Domestic violence can be a difficult subject to speak about, even for law enforcement and others who work with victims. Conversations about the issue are made particularly difficult when the discussion centers around an increase in occurrences, as any Dallas family violence attorney knows.
Recently, the Dallas police chief spoke to city council members about the rise in serious cases of domestic violence. Specifically, murders relating to domestic violence have noticeably increased: in 2011, there were 10 total domestic violence murders in Dallas, while in 2012, there have been 25. Some speculate that ongoing economic challenges may be a factor in the increase in domestic violence murders.
Over the last two years, the Dallas Police Department has changed how the department responds to domestic violence calls. They added detectives to the family violence unit, from 12 up to 29 detectives, and introduced expedited filing of misdemeanor family violence incidents.
More recently, however, a pilot program to assess the “lethality” of a domestic violence situation was introduced. Since implementation of these practices, area domestic violence shelters have seen an increase in both hotline phone calls and victims coming to the shelter.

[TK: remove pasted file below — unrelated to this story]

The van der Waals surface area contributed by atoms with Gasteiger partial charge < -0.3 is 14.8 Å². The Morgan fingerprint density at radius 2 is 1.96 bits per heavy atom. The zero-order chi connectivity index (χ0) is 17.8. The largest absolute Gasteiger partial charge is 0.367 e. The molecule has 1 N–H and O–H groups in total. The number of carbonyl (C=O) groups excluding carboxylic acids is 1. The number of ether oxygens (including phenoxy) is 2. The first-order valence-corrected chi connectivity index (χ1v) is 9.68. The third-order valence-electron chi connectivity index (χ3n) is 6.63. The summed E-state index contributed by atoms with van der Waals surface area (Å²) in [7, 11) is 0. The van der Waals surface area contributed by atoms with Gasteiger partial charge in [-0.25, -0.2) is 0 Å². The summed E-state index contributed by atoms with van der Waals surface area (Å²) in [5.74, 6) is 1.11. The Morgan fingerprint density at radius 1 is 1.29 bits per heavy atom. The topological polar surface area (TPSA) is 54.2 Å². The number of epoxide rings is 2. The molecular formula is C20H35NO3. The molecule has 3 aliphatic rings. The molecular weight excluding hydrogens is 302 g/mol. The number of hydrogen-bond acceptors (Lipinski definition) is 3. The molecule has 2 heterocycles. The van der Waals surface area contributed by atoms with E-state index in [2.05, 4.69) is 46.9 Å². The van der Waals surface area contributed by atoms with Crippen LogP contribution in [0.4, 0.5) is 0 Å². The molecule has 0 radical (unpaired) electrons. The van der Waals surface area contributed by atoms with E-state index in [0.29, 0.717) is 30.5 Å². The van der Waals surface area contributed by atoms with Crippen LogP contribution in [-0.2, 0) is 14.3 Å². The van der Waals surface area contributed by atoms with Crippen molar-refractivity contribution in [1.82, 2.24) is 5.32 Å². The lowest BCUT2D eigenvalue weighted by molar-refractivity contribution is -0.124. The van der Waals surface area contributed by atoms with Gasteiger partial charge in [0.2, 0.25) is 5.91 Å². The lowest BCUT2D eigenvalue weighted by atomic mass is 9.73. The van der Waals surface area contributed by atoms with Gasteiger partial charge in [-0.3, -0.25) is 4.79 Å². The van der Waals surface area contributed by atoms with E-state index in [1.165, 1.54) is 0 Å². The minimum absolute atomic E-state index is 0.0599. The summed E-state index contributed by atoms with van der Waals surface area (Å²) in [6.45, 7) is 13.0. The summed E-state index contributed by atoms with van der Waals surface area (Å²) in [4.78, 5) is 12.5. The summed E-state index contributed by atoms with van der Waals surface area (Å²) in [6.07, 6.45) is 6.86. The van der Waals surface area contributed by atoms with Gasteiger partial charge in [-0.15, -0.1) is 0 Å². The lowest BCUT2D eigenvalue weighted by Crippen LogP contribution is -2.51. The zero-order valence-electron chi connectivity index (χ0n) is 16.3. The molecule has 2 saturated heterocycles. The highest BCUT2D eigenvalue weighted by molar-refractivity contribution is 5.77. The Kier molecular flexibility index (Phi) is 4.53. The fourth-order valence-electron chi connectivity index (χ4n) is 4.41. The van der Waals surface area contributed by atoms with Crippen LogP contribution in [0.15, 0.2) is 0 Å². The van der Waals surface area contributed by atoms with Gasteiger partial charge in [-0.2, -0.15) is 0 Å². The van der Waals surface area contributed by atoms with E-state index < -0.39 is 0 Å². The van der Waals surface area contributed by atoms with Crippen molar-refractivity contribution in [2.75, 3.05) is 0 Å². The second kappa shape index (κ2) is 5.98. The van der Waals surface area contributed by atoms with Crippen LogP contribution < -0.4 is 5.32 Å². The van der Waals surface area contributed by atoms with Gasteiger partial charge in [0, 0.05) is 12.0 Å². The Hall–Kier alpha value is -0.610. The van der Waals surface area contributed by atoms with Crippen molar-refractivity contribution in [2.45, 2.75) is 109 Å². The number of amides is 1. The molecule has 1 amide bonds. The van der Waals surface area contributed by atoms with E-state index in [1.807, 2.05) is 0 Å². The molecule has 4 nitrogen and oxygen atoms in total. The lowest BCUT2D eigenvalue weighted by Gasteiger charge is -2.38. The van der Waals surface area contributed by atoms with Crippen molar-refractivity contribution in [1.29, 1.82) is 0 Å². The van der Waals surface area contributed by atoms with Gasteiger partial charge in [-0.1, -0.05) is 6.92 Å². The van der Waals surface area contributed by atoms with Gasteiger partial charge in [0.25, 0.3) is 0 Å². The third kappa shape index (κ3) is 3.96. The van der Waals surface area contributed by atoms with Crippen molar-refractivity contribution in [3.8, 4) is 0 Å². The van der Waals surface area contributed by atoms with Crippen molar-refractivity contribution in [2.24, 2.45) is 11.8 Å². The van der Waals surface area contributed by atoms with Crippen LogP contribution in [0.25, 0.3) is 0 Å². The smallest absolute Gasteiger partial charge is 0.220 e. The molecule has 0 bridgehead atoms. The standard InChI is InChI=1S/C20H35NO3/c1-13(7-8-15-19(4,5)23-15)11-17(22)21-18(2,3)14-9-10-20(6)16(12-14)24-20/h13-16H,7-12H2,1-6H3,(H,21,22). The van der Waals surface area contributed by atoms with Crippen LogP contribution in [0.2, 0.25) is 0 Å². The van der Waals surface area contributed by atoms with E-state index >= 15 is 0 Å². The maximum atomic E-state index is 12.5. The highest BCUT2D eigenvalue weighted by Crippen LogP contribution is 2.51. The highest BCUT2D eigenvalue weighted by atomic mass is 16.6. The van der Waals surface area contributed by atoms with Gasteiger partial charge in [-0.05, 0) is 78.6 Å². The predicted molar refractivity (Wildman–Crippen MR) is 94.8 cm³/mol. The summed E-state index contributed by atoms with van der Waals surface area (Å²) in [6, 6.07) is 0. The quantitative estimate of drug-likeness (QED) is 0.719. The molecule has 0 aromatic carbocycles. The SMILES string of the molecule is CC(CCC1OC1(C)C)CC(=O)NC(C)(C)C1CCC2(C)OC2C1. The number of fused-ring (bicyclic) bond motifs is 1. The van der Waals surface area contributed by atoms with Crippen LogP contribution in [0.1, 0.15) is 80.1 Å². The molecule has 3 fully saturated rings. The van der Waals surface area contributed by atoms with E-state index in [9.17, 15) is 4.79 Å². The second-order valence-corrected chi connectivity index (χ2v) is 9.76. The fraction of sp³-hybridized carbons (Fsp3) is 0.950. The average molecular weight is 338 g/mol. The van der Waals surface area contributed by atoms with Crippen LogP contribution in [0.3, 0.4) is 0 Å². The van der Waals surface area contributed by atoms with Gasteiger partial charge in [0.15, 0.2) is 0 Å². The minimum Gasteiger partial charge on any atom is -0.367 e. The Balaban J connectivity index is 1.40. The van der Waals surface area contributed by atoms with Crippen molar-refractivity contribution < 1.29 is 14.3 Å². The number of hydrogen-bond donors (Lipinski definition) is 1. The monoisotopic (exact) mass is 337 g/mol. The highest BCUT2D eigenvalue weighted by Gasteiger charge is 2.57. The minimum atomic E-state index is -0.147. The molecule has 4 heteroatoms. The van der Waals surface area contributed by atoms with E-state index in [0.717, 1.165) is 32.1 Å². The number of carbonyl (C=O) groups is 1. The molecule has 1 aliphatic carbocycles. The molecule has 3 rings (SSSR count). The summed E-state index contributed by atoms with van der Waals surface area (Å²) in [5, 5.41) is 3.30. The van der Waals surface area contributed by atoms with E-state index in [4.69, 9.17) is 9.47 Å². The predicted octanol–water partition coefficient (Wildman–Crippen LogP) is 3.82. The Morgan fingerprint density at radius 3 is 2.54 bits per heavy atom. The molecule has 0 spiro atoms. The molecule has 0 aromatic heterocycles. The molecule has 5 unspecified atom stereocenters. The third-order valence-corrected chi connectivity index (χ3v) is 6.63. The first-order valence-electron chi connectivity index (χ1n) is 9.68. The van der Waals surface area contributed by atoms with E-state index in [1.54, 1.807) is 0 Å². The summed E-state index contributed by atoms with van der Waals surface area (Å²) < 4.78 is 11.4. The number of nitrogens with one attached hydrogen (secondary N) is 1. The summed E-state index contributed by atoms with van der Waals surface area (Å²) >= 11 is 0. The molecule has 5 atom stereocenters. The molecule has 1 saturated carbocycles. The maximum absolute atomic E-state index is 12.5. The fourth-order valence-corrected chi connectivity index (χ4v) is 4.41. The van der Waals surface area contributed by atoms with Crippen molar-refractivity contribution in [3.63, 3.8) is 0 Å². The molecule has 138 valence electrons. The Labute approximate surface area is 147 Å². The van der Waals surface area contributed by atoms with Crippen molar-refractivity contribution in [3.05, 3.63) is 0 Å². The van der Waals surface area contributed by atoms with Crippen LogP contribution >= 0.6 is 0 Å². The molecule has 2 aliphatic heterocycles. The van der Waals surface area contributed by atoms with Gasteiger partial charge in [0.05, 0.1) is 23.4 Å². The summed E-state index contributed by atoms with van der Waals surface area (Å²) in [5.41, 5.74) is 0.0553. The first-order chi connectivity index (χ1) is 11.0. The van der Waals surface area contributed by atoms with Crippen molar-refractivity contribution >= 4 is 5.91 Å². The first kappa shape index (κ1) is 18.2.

Domestic violence is not limited to physical violence. In fact, emotional and psychological abuse can be just as damaging to families. This is why domestic violence is such a critical family law issue.
Fortunately, however, there are resources available to those who are impacted by domestic violence. Victims can work with a family law professional to assess their options to resolve the issue. One of the first steps may be to seek a protective order from the court, which requires the abuser to cease contact with the victims. These orders can specify specific places the person committing acts of violence must avoid, including places of work. Families can work with an attorney to explore additional solutions designed to protect the interests of those affected.
Source: Dallas Morning News, “Dallas Police Chief David Brown tells council domestic-violence murder is on the rise,” Tanya Eiserer, Dec. 10, 2012